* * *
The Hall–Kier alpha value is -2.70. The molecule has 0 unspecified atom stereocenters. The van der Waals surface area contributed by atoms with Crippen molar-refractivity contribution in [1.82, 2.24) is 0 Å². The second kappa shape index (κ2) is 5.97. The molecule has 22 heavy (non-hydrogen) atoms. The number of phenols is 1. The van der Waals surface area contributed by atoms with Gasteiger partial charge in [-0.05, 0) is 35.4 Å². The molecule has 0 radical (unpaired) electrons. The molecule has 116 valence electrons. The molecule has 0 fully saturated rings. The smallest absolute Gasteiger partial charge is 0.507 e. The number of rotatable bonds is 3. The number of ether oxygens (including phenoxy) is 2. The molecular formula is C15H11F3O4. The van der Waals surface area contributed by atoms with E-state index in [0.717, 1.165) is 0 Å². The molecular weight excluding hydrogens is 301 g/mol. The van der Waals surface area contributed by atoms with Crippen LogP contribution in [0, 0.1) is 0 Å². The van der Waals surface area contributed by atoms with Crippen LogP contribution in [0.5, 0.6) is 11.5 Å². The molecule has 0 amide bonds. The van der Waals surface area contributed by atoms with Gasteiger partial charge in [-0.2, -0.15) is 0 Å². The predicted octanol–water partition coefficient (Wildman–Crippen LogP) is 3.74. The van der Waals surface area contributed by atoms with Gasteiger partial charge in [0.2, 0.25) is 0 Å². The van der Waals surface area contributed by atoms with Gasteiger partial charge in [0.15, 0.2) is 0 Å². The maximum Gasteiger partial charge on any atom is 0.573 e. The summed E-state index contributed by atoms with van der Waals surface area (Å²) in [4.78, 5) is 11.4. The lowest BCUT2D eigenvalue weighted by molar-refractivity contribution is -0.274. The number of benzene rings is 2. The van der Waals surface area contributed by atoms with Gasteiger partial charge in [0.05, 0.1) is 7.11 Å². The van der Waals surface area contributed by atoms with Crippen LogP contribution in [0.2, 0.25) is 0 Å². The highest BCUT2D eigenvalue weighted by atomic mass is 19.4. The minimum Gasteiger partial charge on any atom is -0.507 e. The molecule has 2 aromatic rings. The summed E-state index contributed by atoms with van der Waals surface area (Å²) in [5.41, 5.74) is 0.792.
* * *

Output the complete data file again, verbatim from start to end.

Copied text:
The Hall–Kier alpha value is -2.70. The molecule has 0 unspecified atom stereocenters. The van der Waals surface area contributed by atoms with Crippen molar-refractivity contribution in [1.82, 2.24) is 0 Å². The second kappa shape index (κ2) is 5.97. The molecule has 22 heavy (non-hydrogen) atoms. The number of phenols is 1. The van der Waals surface area contributed by atoms with Gasteiger partial charge in [-0.05, 0) is 35.4 Å². The molecule has 0 radical (unpaired) electrons. The molecule has 116 valence electrons. The molecule has 0 fully saturated rings. The smallest absolute Gasteiger partial charge is 0.507 e. The number of rotatable bonds is 3. The number of ether oxygens (including phenoxy) is 2. The molecular formula is C15H11F3O4. The van der Waals surface area contributed by atoms with E-state index in [0.717, 1.165) is 0 Å². The molecular weight excluding hydrogens is 301 g/mol. The van der Waals surface area contributed by atoms with Crippen LogP contribution in [0, 0.1) is 0 Å². The van der Waals surface area contributed by atoms with Crippen LogP contribution in [0.5, 0.6) is 11.5 Å². The molecule has 0 amide bonds. The van der Waals surface area contributed by atoms with Gasteiger partial charge in [-0.2, -0.15) is 0 Å². The predicted octanol–water partition coefficient (Wildman–Crippen LogP) is 3.74. The van der Waals surface area contributed by atoms with Gasteiger partial charge in [0.2, 0.25) is 0 Å². The van der Waals surface area contributed by atoms with Gasteiger partial charge in [0.15, 0.2) is 0 Å². The maximum Gasteiger partial charge on any atom is 0.573 e. The summed E-state index contributed by atoms with van der Waals surface area (Å²) in [4.78, 5) is 11.4. The lowest BCUT2D eigenvalue weighted by molar-refractivity contribution is -0.274. The number of benzene rings is 2. The van der Waals surface area contributed by atoms with Gasteiger partial charge in [0.05, 0.1) is 7.11 Å². The van der Waals surface area contributed by atoms with Crippen LogP contribution in [0.2, 0.25) is 0 Å². The highest BCUT2D eigenvalue weighted by atomic mass is 19.4. The minimum Gasteiger partial charge on any atom is -0.507 e. The molecule has 2 aromatic rings. The summed E-state index contributed by atoms with van der Waals surface area (Å²) in [5.41, 5.74) is 0.792.